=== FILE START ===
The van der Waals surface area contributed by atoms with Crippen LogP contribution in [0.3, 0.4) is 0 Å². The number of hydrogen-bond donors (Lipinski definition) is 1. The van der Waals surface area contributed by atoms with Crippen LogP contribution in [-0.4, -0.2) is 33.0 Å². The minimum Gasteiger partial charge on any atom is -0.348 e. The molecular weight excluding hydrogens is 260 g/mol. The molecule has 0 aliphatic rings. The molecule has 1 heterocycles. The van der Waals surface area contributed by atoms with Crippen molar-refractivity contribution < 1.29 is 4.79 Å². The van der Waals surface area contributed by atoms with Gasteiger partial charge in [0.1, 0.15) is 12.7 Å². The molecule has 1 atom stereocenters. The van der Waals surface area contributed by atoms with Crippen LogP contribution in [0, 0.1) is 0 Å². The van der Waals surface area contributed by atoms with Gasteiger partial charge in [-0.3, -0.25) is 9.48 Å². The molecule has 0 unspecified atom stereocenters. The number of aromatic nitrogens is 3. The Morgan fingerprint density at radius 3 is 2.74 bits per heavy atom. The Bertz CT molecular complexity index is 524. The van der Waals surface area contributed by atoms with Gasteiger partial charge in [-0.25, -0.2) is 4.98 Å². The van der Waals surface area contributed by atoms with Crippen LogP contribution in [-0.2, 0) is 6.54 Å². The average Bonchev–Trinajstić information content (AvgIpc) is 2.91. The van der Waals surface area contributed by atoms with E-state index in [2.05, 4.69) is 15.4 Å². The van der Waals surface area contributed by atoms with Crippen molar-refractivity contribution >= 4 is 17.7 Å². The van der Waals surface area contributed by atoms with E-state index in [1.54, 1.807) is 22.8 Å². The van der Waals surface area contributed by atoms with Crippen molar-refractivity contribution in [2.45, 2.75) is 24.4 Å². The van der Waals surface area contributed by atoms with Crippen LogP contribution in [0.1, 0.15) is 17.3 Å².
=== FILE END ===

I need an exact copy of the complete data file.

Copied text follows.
The van der Waals surface area contributed by atoms with Crippen LogP contribution in [0.3, 0.4) is 0 Å². The number of hydrogen-bond donors (Lipinski definition) is 1. The van der Waals surface area contributed by atoms with Crippen LogP contribution in [-0.4, -0.2) is 33.0 Å². The minimum Gasteiger partial charge on any atom is -0.348 e. The molecular weight excluding hydrogens is 260 g/mol. The molecule has 0 aliphatic rings. The molecule has 1 heterocycles. The van der Waals surface area contributed by atoms with Crippen molar-refractivity contribution < 1.29 is 4.79 Å². The van der Waals surface area contributed by atoms with Gasteiger partial charge in [0.1, 0.15) is 12.7 Å². The molecule has 1 atom stereocenters. The van der Waals surface area contributed by atoms with Crippen LogP contribution in [0, 0.1) is 0 Å². The van der Waals surface area contributed by atoms with Gasteiger partial charge in [-0.3, -0.25) is 9.48 Å². The molecule has 0 unspecified atom stereocenters. The number of aromatic nitrogens is 3. The Morgan fingerprint density at radius 3 is 2.74 bits per heavy atom. The Bertz CT molecular complexity index is 524. The van der Waals surface area contributed by atoms with Gasteiger partial charge in [-0.25, -0.2) is 4.98 Å². The van der Waals surface area contributed by atoms with Crippen LogP contribution in [-0.2, 0) is 6.54 Å². The average Bonchev–Trinajstić information content (AvgIpc) is 2.91. The van der Waals surface area contributed by atoms with E-state index in [2.05, 4.69) is 15.4 Å². The van der Waals surface area contributed by atoms with Crippen molar-refractivity contribution >= 4 is 17.7 Å². The van der Waals surface area contributed by atoms with E-state index in [1.54, 1.807) is 22.8 Å². The van der Waals surface area contributed by atoms with Crippen molar-refractivity contribution in [2.45, 2.75) is 24.4 Å². The van der Waals surface area contributed by atoms with Crippen LogP contribution in [0.1, 0.15) is 17.3 Å².